Market View April 2018
Andrew Milligan | April 12, 2018
Time to read: 5 minutes
Interest rates up, volatility up and down; this month I consider whether predicted interest rate increases in the US and UK will affect markets and whether volatility in markets is returning to ‘normal’ levels. I also discuss one of the big stories dominating headlines in recent weeks – US and China trade tariffs.
Signs point to further US interest rate increases
The US Federal Reserve (Fed) raised interest rates at its March meeting and we expect further increases this year.
You may have seen reports that the US economy grew quite slowly in the spring, only about 2% on an annualised basis, but special factors such as poor weather contributed to this.
Now all the signs point to the economy rebounding into the summer – this will be helped by the very large tax cuts and spending increases recently agreed by Congress.
Because of these supporting factors, we currently expect the Fed to raise interest rates every three months in both 2018 and 2019.
UK rates are also likely to rise
Comments from the Bank of England’s Monetary Policy Committee (MPC) in recent weeks suggest an interest rate rise in the UK is also on the cards. This is partly because the labour market is starting to show some signs of higher wages – ‘at last!’ many people might say.
As a result, the money markets are close to pricing in an interest rate increase in May, with another in November a possibility if the UK continues to show steady growth into the autumn.
Will interest rate increases affect markets?
A moderate amount of interest rate moves by the US or UK has already been priced in. This is on the key assumption that inflation remains contained. But is this assumption supported? Yes, wages may be rising but there are still a lot of technological aspects of the modern world – such as online shopping – which are restraining headline inflation.
In general though, stock markets rise during the initial phases of monetary tightening – as banks begin to increase interest rates. After all, a central bank is only acting because economic growth and therefore company profits are strong.
The situation becomes more worrying when a central bank takes a more aggressive stance – but that looks to be some way off.
It’s also worth pointing out that financial markets are in unchartered territory as far as the impact of the removal of unconventional monetary policy is concerned. Quantitative easing is a complicated topic! This could add to market volatility over coming months but it helps explain why central banks are trying to be so transparent and forward-looking in their statements around policy decisions.
Volatility verging on normal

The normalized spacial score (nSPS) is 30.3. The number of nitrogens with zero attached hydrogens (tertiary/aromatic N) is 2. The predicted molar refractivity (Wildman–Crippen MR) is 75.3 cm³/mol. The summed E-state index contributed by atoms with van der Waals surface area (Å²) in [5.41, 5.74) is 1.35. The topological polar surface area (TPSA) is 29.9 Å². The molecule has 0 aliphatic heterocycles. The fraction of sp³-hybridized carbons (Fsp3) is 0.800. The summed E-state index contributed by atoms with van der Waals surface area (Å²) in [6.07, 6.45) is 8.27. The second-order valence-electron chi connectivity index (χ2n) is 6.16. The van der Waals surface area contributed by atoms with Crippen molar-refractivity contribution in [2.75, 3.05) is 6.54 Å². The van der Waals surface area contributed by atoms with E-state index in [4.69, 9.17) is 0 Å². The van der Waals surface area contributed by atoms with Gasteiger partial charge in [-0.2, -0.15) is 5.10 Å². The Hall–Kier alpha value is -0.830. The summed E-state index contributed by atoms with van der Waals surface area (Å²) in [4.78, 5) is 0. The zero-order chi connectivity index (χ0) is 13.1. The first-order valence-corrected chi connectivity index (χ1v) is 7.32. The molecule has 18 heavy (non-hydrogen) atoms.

Markets have continued to experience volatility over the last month or two despite some positive economic data. So what’s next?
It’s helpful to compare the levels of market volatility seen so far in 2018 with that in 2017 and the period before. Remember, 2017 was an unusual year; the US stock market index experienced 15 successive positive months, with no decline. Such an outcome was last seen in the early 1950s.
Since February, we think markets are seeing a return to more normal levels of volatility. The important message is that we don’t expect volatility to return to abnormal levels, say those seen in the financial crisis or the Eurozone crisis. That would require major changes to some of the deep, underlying drivers of markets. Generally, these are low levels of growth and inflation, or marked changes in central bank policy making and market regulation.
Will tariffs trump markets?
One of the biggest uncertainties investors face over the rest of the year is ‘where tariff discussions go’.
So far it’s important to remember that there’s a world of difference between the economic impact of the tariffs currently proposed by the US and China and the potential impact on financial markets. The sums of money involved are actually quite small and the sectors quite specific; for example only about 2% of US steel imports are from China and US exports equate to less than 2% of China’s steel exports.
However, rightly or wrongly, the markets are looking further ahead. Markets fear that these skirmishes are the early stages of a major tussle between China and the US, as well as between the US and a range of other countries. And these skirmishes could grow to include more sectors, such as cars, aircraft and food stuffs.
At the moment, stock markets are relatively expensive and priced for a period of above-trend growth. So an about-turn caused by markets suddenly fearing weak growth would be challenging for investors. Once again, politics is a key driver of markets, trumping other economic fundamentals such as strong profits growth.
The information in this blog should not be regarded as financial advice. Please remember that the value of your investment can go down as well as up and may be worth less than you paid in. Past performance is not a guide to future performance. Information is based on our understanding in April 2018.